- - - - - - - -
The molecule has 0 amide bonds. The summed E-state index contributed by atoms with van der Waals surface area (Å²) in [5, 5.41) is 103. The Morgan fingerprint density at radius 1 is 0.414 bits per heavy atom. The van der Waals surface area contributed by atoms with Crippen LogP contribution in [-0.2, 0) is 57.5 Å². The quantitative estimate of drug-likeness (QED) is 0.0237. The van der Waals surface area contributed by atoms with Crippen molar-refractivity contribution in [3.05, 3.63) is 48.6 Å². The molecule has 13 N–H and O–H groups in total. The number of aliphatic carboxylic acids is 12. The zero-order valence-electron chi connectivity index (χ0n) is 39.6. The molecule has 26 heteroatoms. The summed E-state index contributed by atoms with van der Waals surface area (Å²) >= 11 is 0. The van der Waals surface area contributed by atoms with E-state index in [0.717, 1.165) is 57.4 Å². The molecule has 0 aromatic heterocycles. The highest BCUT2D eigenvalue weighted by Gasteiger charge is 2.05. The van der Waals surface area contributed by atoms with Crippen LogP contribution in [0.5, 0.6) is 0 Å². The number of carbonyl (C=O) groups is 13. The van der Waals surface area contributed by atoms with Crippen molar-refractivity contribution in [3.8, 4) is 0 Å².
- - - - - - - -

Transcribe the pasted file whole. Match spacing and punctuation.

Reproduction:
The molecule has 0 amide bonds. The summed E-state index contributed by atoms with van der Waals surface area (Å²) in [5, 5.41) is 103. The Morgan fingerprint density at radius 1 is 0.414 bits per heavy atom. The van der Waals surface area contributed by atoms with Crippen LogP contribution in [-0.2, 0) is 57.5 Å². The quantitative estimate of drug-likeness (QED) is 0.0237. The van der Waals surface area contributed by atoms with Crippen molar-refractivity contribution in [3.05, 3.63) is 48.6 Å². The molecule has 13 N–H and O–H groups in total. The number of aliphatic carboxylic acids is 12. The zero-order valence-electron chi connectivity index (χ0n) is 39.6. The molecule has 26 heteroatoms. The summed E-state index contributed by atoms with van der Waals surface area (Å²) >= 11 is 0. The van der Waals surface area contributed by atoms with E-state index in [0.717, 1.165) is 57.4 Å². The molecule has 0 aromatic heterocycles. The highest BCUT2D eigenvalue weighted by Gasteiger charge is 2.05. The van der Waals surface area contributed by atoms with Crippen LogP contribution in [0.5, 0.6) is 0 Å². The number of carbonyl (C=O) groups is 13. The van der Waals surface area contributed by atoms with Crippen molar-refractivity contribution in [3.8, 4) is 0 Å².